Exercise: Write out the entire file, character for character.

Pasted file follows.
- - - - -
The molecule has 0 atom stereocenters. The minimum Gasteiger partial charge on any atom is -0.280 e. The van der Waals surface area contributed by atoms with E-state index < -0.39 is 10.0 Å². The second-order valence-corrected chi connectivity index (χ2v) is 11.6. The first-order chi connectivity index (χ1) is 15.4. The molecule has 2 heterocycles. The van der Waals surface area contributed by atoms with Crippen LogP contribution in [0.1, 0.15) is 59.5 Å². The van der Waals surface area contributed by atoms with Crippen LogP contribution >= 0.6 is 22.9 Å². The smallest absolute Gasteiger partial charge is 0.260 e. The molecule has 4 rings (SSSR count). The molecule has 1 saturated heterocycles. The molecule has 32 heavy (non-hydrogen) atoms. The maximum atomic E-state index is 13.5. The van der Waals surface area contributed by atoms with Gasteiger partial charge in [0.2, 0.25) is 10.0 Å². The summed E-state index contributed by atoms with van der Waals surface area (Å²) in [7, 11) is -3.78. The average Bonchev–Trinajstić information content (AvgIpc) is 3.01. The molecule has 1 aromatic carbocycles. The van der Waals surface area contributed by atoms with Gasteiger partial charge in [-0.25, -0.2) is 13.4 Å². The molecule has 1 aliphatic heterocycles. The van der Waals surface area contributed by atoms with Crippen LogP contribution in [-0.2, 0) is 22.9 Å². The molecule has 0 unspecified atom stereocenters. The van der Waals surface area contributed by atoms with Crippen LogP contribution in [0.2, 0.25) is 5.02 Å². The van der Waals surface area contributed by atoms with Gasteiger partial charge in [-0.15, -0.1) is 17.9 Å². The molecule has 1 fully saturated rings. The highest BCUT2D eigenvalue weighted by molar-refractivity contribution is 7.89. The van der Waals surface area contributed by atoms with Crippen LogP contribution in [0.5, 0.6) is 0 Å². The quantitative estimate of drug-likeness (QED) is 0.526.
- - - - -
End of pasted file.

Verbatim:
The molecule has 0 atom stereocenters. The minimum Gasteiger partial charge on any atom is -0.280 e. The van der Waals surface area contributed by atoms with E-state index < -0.39 is 10.0 Å². The second-order valence-corrected chi connectivity index (χ2v) is 11.6. The first-order chi connectivity index (χ1) is 15.4. The molecule has 2 heterocycles. The van der Waals surface area contributed by atoms with Crippen LogP contribution in [0.1, 0.15) is 59.5 Å². The van der Waals surface area contributed by atoms with Crippen LogP contribution >= 0.6 is 22.9 Å². The smallest absolute Gasteiger partial charge is 0.260 e. The molecule has 4 rings (SSSR count). The molecule has 1 saturated heterocycles. The molecule has 32 heavy (non-hydrogen) atoms. The maximum atomic E-state index is 13.5. The van der Waals surface area contributed by atoms with Gasteiger partial charge in [0.2, 0.25) is 10.0 Å². The summed E-state index contributed by atoms with van der Waals surface area (Å²) in [7, 11) is -3.78. The average Bonchev–Trinajstić information content (AvgIpc) is 3.01. The molecule has 1 aromatic carbocycles. The van der Waals surface area contributed by atoms with Gasteiger partial charge in [-0.25, -0.2) is 13.4 Å². The molecule has 1 aliphatic heterocycles. The van der Waals surface area contributed by atoms with Crippen LogP contribution in [-0.2, 0) is 22.9 Å². The molecule has 0 unspecified atom stereocenters. The van der Waals surface area contributed by atoms with Crippen LogP contribution in [0.2, 0.25) is 5.02 Å². The van der Waals surface area contributed by atoms with Gasteiger partial charge in [-0.15, -0.1) is 17.9 Å². The molecule has 1 fully saturated rings. The highest BCUT2D eigenvalue weighted by molar-refractivity contribution is 7.89. The van der Waals surface area contributed by atoms with Crippen LogP contribution in [0.5, 0.6) is 0 Å². The quantitative estimate of drug-likeness (QED) is 0.526.